There’s a saying, “The best laid plans of mice and men often go awry,” and while Daniel, plus his Brain compatriot, plotted course, the Stomach resumed control.

“Cheetos are closer. If stuck, bag rip and we eat loose Cheetos. Big-Kat Kit-Kat no rip,” bullied the Stomach. Embracing visions of cheetah mascots and cheese-dust covered fingertips; Daniel pushed his face prostrate against the glass, straining to reach level five.

Rife with their delectable dusts, the oblong cylinders of crunch inebriated the Stomach, wooing Daniel further. “It’s just a small pinch,” Chester the Cheetah promised, “you can reach me no problem.”

Squeezing his shoulder into play, Daniel wiggled his fingertips, willing their movement to shake loose the object of his desire. The extant pinch lingered. Refusing to fade into the background, metallic teeth of unknown origin dug into Daniel’s arm. Whoopsie Goldberg, Daniel thought, as he tried to recoil and realign with the initial, Big-Kat aim.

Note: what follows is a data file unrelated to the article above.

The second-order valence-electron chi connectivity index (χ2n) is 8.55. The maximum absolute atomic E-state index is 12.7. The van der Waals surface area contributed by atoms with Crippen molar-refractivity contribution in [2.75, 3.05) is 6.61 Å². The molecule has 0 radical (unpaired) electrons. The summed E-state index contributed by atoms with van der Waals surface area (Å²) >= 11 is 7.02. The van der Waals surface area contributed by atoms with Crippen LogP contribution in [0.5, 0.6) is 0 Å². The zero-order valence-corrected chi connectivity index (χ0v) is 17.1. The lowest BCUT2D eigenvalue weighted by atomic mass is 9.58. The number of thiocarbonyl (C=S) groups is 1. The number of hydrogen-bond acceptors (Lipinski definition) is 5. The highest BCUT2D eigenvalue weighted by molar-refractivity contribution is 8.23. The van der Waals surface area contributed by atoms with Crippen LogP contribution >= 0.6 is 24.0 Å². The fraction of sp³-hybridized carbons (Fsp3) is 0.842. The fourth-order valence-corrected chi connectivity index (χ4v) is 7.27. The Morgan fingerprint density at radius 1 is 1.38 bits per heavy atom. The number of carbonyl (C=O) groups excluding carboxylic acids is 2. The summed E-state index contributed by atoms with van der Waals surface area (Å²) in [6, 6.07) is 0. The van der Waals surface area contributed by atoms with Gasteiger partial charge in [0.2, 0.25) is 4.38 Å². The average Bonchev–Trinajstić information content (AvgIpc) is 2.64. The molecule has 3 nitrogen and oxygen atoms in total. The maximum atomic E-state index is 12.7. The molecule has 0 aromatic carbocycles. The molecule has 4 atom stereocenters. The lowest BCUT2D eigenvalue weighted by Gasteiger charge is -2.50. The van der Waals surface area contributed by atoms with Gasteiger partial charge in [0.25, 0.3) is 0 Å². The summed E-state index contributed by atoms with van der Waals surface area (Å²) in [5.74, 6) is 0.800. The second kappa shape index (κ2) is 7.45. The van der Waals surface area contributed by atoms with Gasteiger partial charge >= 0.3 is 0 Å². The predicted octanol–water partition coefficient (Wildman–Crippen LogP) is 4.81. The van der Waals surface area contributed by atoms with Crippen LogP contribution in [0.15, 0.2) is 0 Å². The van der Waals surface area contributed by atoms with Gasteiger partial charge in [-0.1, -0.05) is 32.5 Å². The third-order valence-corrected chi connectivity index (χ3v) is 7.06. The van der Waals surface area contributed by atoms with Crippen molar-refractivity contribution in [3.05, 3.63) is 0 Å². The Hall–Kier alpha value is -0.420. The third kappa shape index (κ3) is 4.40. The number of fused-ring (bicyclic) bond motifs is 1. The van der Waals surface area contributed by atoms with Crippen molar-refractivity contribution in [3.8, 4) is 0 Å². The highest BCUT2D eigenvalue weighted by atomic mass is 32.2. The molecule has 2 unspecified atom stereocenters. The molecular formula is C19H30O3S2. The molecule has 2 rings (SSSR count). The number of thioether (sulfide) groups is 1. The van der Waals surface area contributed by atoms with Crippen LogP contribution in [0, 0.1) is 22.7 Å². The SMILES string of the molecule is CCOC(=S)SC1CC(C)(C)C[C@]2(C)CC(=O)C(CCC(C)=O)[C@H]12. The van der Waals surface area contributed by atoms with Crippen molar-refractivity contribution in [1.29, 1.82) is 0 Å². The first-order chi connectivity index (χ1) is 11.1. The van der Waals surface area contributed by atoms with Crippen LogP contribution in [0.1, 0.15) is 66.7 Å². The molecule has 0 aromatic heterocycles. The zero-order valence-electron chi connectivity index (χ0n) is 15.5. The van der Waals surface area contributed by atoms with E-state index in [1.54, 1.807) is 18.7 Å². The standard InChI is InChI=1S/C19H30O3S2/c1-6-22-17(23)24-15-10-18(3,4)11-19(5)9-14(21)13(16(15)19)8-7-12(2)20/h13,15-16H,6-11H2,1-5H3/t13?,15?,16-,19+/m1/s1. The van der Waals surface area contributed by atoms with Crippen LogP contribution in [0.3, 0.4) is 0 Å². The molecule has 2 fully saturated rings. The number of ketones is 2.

“Shit off,” Daniel rasped, the pinch beckoning a trickle of blood, halting Daniel’s retreat. With his free arm, Daniel laid siege to the side of the Machine, hoping Reese and Dixie’s etchings had somehow weakened the structural integrity of this vengeful, vending god. However, the sharp needles of defeat dug further into his arm, “Full stop,” the Brain ordered.

Interceding Daniel’s Zen moment of resignation, a ripped bag of Cheetos rained an orange snow before Daniel’s smashed, glassy-face. “Cheeky bugger,” the Stomach cawed, wanting reprisal for this dangerously cheesy insult. The Brain, ill-equipped for another coup, handed the mantle of control over to the Stomach in protest. Acting immediately, the Stomach began flailing Daniel’s arms wildly. Evoking the sensation of drowning, Daniel exacerbated the physical assault to the Machine.